PMCCPMCCPMCC

Search tips
Search criteria 

Advanced

 
Logo of brLink to Publisher's site
 
Biomed Rep. 2017 February; 6(2): 201–205.
Published online 2016 December 29. doi:  10.3892/br.2016.832
PMCID: PMC5351104

Effect of bosentan is correlated with MMP-9/TIMP-1 ratio in bleomycin-induced pulmonary fibrosis

Abstract

Pulmonary fibrosis (PF) is a life-threatening non-tumorous disease characterized by progressive fibrosis and worsening lung function. Various drugs, such as bleomycin, can contribute to lung injury and PF, with lung injury potentially occurring in 10% of bleomycin users. Bleomycin is the most commonly used drug in the establishment of an animal model of PF in rats. Matrix metalloproteinases (MMPs) and tissue inhibitors of metalloproteinases (TIMPs) serve an important role in controlling tissue organization and fibrosis following injury. The present study examined the effect of bosentan on fibrotic lung tissue in rats administrated with bleomycin. In total, 48 Wistar rats were administrated with bleomycin, with or without bosentan, while the control rats received saline. The lung tissues were microscopically examined by staining with hematoxylin and eosin and Masson's trichome. ELISA was also used to detect the MMP-9 and TIMP-1 concentrations in the plasma. The results indicated that the bosentan-treated groups on the next day and the 15th day showed significant reversal of pathological findings. In addition, the concentrations of MMP-9 and TIMP-1 appeared to be altered following bosentan treatment, improving the bleomycin-induced PF. Masson's trichome staining showed high collagen deposition in the lung tissue sections, which may be a direct result of the activity of MMP-9 and TIMP-1. Furthermore, the deposition of collagen was significantly inhibited in bosentan-treated groups. In conclusion, these results demonstrated that bosentan inhibited lung fibrosis induced by bleomycin and it may be used as an inhibitor of PF.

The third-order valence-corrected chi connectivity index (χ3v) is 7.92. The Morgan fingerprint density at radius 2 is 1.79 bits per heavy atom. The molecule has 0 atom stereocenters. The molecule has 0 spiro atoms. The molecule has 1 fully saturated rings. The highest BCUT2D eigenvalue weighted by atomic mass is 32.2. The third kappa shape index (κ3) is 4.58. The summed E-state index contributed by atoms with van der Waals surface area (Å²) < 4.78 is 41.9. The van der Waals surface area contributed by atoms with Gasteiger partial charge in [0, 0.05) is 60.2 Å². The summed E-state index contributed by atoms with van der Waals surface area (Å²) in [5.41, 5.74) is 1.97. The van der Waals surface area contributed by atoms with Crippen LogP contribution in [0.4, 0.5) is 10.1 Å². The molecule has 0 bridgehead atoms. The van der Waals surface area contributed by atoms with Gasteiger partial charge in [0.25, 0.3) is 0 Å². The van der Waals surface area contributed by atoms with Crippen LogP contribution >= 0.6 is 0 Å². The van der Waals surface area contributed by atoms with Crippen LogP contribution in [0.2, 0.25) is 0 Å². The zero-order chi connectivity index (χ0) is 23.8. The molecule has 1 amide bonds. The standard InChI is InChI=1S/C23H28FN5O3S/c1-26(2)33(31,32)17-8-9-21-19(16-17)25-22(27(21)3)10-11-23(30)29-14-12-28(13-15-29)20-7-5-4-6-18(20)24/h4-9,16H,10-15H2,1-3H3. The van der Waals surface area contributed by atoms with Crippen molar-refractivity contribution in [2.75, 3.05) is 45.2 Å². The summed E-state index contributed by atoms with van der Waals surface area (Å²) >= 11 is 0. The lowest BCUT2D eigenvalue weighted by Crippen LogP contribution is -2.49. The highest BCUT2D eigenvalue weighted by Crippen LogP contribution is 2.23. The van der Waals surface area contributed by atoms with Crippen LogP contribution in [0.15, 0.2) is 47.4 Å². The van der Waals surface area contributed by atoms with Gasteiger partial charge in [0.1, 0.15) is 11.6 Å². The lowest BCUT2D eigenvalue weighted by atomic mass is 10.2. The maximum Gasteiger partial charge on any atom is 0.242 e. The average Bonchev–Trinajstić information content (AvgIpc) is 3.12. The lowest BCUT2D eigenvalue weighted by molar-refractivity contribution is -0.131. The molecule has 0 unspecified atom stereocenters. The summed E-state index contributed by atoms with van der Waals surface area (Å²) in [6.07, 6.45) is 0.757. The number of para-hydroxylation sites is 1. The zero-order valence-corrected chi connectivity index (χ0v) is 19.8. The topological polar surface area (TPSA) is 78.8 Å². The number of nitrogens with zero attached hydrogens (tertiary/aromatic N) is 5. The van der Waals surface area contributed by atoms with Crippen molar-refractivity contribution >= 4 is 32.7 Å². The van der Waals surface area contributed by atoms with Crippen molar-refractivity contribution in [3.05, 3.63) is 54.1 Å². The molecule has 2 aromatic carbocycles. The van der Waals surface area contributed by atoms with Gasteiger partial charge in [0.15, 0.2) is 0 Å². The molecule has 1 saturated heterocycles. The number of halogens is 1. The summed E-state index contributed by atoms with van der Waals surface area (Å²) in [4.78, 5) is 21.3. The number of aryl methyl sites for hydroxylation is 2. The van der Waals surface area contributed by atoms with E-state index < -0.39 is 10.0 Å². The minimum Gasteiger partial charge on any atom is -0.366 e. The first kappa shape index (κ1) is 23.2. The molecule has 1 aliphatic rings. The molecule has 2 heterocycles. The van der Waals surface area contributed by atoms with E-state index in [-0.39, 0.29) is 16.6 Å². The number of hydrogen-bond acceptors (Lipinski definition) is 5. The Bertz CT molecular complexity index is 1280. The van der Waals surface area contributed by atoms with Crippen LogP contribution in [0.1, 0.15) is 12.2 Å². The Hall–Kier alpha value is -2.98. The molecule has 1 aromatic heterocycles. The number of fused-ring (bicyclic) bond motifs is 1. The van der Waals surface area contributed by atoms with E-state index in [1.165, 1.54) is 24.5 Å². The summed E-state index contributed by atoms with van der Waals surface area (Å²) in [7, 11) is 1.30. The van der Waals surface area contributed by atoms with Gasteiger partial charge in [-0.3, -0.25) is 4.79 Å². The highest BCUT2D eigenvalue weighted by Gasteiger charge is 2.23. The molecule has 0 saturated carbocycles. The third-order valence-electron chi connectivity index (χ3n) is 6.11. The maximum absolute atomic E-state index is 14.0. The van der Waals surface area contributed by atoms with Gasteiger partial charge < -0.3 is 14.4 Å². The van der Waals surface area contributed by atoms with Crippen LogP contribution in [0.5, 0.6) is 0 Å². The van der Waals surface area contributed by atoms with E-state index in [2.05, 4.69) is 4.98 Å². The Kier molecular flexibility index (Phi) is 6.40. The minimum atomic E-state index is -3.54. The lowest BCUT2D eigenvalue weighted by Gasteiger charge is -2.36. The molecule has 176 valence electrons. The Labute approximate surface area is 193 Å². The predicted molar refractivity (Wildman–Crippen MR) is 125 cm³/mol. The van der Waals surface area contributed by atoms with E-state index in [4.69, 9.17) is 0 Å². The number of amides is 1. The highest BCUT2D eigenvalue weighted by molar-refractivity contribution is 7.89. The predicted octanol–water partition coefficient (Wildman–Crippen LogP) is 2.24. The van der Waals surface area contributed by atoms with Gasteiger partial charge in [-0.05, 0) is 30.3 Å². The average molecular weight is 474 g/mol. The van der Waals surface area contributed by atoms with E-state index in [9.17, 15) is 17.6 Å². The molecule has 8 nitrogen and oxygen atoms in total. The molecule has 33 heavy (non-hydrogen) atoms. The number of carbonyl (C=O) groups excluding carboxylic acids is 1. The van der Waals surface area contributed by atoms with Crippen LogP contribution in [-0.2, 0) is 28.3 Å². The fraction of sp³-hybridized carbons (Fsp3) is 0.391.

Keywords: pulmonary fibrosis, matrix metalloproteinase-9, tissue matrix metalloproteinase inhibitor-1, bleomycin

Introduction

Pulmonary fibrosis (PF) is a type of diffuse parenchymal lung disease characterized by chronic inflammation and progressive parenchymal fibrosis (1). PF with unclear etiology is known as idiopathic PF (IPF). The incidence of IPF increases worldwide and is similar to that of certain types of cancer, including stomach and liver cancer (24). IPF results in deteriorated lung function and ultimately leads to respiratory failure. Patients with IPF have a poor prognosis, with a median survival of 3 years, which is worse than certain types of cancer (5). The diagnosis of IPF is established after excluding specific known causes of PF and a pattern so-called usual interstitial pneumonia (6).

Numerous drugs, such as bleomycin, are known to contribute to lung injury and PF. Bleomycin is a chemotherapeutic drug, with lung injury and dose-independent PF observed in 10% of bleomycin users. Bleomycin is commonly used to establish an animal model of PF (7,8). Microscopically, lung injury is followed by inflammation, excessive accumulation and deposition of extracellular matrix (ECM) resulting in the thickening of alveolar interval. Matrix metalloproteinases (MMPs) and tissue matrix metalloproteinase inhibitors (TIMPs) are the main proteases involved in the degradation and remolding of the ECM (9). As a non-selective dual endothelin-1 receptor antagonist, bosentan protects against acute lung injury resulting from PF by reducing inflammation factor release (10). Bosentan also improves PF induced by bleomycin and reduces the expression levels of MMP-2 gene (11). Although both MMP-2 and MMP-9 are gelatinases, only MMP-9 has been shown to be correlated with the degree of bleomycin-induced PF, while its serum levels decrease in patients with pulmonary arterial hypertension and increase following treatment with bosentan (12). However, the roles of MMP-9 and TIMP1 in bosentan treatment for PF have not been studied. Therefore, the aim of the present study was to investigate the effects of bosentan on MMP-9 and TIMP1 expression in a model of bleomycin-induced PF in rats.

Materials and methods

Ethical approval

All animal studies and procedures were approved by the Institutional Animal Use and Care Committee of Sun Yat-sen University (Guangzhou, China; animal welfare assurance no. SCXK 2011-0029; experiment welfare assurance no. SYXK 2012-0081). All rats were maintained according to institutional guidelines. Animal procedures were performed in compliance with the Institutional Standards for Humane Care and Use of Laboratory Animals.

Animals